The most historical reform in mental health
16 Sep 2016
Italy is considered to be one of the best countries in terms of addressing mental health and mental disorders and catering well to them. However, this was not always true. The mental health scenario of Italy has undergone a major change and has improved their approach toward mental health.
The transformation that is being talked about came to the realm in 1978 when all the specialized mental hospitals of Italy were closed down, preceded by a law passed by the Italian Parliament. Sounds absurd, doesn’t it? Well, the shutting down of all mental hospitals gave way to opening up of various different community structures for catering to the mentally ill. Deinstitutionalization, which refers bringing in lesser cut-off and more welcoming community health services instead of long-stay psychiatric hospitals, occurred.
The replaced model believed in treating the mentally ill with dignity and ensuring their freedom and rights to live as usual citizens. The mental care revolved around the person and not just her/his illness, thereby improving their interpersonal relations and living conditions substantially. The patients were treated no differently than other people and it was often difficult to tell them apart from visitors, staff, or even doctors.
The term ‘asylum’ paints a gloomy picture in our minds while the term ‘community centres’ seems like a cheerful place. The Community Centres lived up to their name and were creatively designed and attractively furnished.
A healthy environment was created with the involvement of the community, and hence Community Centres were established where there were ample services for sports, trips, exercise, and art and theater workshops. Opportunities ranging from social to rehabilitation and recreational to work were provided. Cooperatives, workshops, youth groups, and self-help acted as aids.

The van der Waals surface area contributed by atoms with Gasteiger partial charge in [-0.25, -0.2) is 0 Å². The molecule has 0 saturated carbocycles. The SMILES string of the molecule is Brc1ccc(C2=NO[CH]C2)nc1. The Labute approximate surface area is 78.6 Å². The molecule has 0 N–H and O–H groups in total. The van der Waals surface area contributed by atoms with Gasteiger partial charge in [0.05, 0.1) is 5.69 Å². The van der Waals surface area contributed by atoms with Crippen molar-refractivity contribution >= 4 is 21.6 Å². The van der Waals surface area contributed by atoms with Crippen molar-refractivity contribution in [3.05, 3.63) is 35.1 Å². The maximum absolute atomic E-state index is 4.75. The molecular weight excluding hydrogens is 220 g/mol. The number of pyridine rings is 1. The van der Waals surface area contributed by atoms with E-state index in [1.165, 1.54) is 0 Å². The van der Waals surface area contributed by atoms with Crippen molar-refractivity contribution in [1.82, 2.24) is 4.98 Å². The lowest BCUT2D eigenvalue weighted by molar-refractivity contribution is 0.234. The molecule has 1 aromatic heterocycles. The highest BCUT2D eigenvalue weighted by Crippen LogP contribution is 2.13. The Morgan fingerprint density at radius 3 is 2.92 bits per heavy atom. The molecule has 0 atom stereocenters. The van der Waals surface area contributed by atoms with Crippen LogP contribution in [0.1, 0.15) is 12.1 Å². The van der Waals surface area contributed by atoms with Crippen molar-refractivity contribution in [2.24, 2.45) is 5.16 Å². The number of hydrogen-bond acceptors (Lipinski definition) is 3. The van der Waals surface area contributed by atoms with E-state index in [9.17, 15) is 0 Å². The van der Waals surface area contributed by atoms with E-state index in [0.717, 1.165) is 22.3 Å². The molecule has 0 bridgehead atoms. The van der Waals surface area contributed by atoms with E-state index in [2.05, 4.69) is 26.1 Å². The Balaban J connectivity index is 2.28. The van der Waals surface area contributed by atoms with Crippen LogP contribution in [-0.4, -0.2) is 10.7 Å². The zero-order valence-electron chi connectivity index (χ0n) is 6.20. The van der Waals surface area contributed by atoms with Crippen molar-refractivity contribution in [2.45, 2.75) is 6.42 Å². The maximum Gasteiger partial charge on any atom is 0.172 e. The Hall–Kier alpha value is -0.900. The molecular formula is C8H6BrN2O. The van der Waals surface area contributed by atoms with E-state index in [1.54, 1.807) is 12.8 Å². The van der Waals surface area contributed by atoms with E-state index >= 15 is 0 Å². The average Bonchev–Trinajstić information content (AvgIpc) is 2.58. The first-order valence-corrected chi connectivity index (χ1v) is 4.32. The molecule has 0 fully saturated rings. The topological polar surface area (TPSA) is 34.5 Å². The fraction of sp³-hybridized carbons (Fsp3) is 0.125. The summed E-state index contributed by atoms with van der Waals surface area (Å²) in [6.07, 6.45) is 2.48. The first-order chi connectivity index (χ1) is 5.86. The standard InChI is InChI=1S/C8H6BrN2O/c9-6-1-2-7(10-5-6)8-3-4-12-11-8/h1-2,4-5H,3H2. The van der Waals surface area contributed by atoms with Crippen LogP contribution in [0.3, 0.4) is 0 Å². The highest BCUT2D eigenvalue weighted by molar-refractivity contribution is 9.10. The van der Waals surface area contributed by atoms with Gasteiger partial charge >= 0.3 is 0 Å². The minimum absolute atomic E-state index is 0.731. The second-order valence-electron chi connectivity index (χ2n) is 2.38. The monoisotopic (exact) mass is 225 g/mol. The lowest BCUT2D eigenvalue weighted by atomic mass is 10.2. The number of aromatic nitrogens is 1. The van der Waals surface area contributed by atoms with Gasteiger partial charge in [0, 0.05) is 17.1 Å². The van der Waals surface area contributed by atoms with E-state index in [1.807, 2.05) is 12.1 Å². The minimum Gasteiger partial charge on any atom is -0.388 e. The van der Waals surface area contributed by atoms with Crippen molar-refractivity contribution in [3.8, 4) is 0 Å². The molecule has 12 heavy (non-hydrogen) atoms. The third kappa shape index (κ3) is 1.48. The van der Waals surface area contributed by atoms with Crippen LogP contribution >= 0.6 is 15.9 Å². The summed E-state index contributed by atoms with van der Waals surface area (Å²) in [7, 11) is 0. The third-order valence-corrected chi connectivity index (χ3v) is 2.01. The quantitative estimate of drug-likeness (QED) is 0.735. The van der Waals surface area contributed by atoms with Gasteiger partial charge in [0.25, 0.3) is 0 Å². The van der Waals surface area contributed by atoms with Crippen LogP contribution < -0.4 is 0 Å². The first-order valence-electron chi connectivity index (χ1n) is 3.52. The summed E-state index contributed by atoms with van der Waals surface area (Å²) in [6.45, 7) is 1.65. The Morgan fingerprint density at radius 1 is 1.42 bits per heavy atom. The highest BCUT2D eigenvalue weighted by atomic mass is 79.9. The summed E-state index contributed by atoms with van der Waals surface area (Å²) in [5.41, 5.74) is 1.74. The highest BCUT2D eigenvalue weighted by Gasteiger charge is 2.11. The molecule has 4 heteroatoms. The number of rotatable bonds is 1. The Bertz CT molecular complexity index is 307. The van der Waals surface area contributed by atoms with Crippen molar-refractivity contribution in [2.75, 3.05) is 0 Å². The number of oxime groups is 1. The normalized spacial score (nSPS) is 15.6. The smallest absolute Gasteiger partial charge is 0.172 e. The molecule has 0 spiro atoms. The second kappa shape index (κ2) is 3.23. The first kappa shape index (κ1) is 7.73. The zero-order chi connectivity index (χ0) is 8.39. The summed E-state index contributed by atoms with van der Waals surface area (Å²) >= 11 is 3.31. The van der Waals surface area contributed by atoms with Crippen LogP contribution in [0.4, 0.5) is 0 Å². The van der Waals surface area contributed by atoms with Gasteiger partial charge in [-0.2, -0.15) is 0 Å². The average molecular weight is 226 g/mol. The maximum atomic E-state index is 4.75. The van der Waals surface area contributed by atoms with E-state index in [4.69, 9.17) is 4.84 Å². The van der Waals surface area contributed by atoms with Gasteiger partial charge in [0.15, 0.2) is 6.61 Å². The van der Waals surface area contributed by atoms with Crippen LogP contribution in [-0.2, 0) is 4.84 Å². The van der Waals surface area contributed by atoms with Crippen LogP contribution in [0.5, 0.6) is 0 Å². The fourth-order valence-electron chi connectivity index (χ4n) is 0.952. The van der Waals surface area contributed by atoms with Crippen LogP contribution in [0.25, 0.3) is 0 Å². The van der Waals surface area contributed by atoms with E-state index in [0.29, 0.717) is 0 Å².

The perfect example is of the town of Trieste where the closing of 1,200 mental hospital beds was followed by 24-hour community centers providing housing, home care, social clubs, work coops, and recreational prospects. The model worked so well that Trieste with a population of about 240,000 does not have any specialized mental hospitals for over 35 years.
Dr. Mario Colucci, a psychiatrist from Trieste, says “The Trieste approach is based on five principles: individualized care plans through active negotiation; ensuring comprehensive responsibility of Community Mental Health Centers in all phases of treatment; working with and on the environment and the social fabric; supporting individual freedom and strengths; and fostering service accountability toward the community.”
The closing of hospitals was followed by the opening of society. The patients from closed units were now being embraced by the community. They managed to bring out the best in their patients through a modified approach.
This is seen as a landmark in the mental health scenario. Italy’s example was followed by The United States. However, deinstitutionalization did not work as well In the US except a few places, as it did in Italy. The implementation was improper and the results were futile. In some cases, the closing down of mental hospitals and lack of opening and management of Community Centres caused the patients ending up in prison or the streets.
The theory behind the deinstitutionalization in Italy is absolutely amazing but the case of the US serves as an example too.
If implemented appropriately, is the approach in Italy it the way to go for achieving superior mental health conditions in every nation? Or is the failure of the model in the US a lesson to continue on the same path as before? Or is there another alternative?
Tags: Italy Mental Health Act